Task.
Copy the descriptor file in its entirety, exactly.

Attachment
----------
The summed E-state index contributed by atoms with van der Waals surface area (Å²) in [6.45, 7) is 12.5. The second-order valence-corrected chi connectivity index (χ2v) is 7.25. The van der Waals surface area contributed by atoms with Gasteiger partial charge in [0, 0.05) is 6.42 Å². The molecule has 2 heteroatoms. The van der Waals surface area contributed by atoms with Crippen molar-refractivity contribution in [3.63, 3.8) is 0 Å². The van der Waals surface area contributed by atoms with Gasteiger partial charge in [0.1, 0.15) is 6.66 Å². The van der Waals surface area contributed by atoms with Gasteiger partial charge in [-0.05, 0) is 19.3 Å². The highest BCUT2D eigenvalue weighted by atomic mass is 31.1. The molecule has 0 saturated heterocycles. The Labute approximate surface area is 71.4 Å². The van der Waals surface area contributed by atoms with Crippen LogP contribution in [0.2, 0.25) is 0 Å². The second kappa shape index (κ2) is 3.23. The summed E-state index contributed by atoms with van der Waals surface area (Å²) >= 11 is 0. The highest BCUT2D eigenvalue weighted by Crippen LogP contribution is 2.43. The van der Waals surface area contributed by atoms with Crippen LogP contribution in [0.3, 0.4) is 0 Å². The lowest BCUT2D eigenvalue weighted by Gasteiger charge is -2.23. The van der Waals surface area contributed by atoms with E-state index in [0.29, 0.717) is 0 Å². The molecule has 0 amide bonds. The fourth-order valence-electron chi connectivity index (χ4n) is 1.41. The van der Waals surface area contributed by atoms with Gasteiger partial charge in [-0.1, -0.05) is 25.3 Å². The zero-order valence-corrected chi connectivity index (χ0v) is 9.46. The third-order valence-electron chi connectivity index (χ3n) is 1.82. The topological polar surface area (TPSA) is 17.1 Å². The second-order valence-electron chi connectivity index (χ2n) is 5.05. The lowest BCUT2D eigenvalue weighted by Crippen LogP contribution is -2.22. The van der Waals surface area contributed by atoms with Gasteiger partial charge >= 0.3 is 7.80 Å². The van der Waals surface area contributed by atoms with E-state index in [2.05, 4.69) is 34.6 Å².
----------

The summed E-state index contributed by atoms with van der Waals surface area (Å²) in [6.45, 7) is 12.5. The second-order valence-corrected chi connectivity index (χ2v) is 7.25. The van der Waals surface area contributed by atoms with Gasteiger partial charge in [0, 0.05) is 6.42 Å². The molecule has 2 heteroatoms. The van der Waals surface area contributed by atoms with Crippen molar-refractivity contribution in [3.63, 3.8) is 0 Å². The van der Waals surface area contributed by atoms with Gasteiger partial charge in [0.1, 0.15) is 6.66 Å². The van der Waals surface area contributed by atoms with Gasteiger partial charge in [-0.05, 0) is 19.3 Å². The highest BCUT2D eigenvalue weighted by atomic mass is 31.1. The molecule has 0 saturated heterocycles. The Labute approximate surface area is 71.4 Å². The van der Waals surface area contributed by atoms with Crippen LogP contribution in [0.2, 0.25) is 0 Å². The second kappa shape index (κ2) is 3.23. The summed E-state index contributed by atoms with van der Waals surface area (Å²) >= 11 is 0. The highest BCUT2D eigenvalue weighted by Crippen LogP contribution is 2.43. The van der Waals surface area contributed by atoms with Crippen LogP contribution in [0.3, 0.4) is 0 Å². The lowest BCUT2D eigenvalue weighted by Gasteiger charge is -2.23. The van der Waals surface area contributed by atoms with E-state index in [0.29, 0.717) is 0 Å². The molecule has 0 amide bonds. The fourth-order valence-electron chi connectivity index (χ4n) is 1.41. The van der Waals surface area contributed by atoms with Gasteiger partial charge in [-0.1, -0.05) is 25.3 Å². The zero-order valence-corrected chi connectivity index (χ0v) is 9.46. The third-order valence-electron chi connectivity index (χ3n) is 1.82. The topological polar surface area (TPSA) is 17.1 Å². The second-order valence-electron chi connectivity index (χ2n) is 5.05. The lowest BCUT2D eigenvalue weighted by Crippen LogP contribution is -2.22. The van der Waals surface area contributed by atoms with Gasteiger partial charge >= 0.3 is 7.80 Å². The van der Waals surface area contributed by atoms with E-state index in [2.05, 4.69) is 34.6 Å².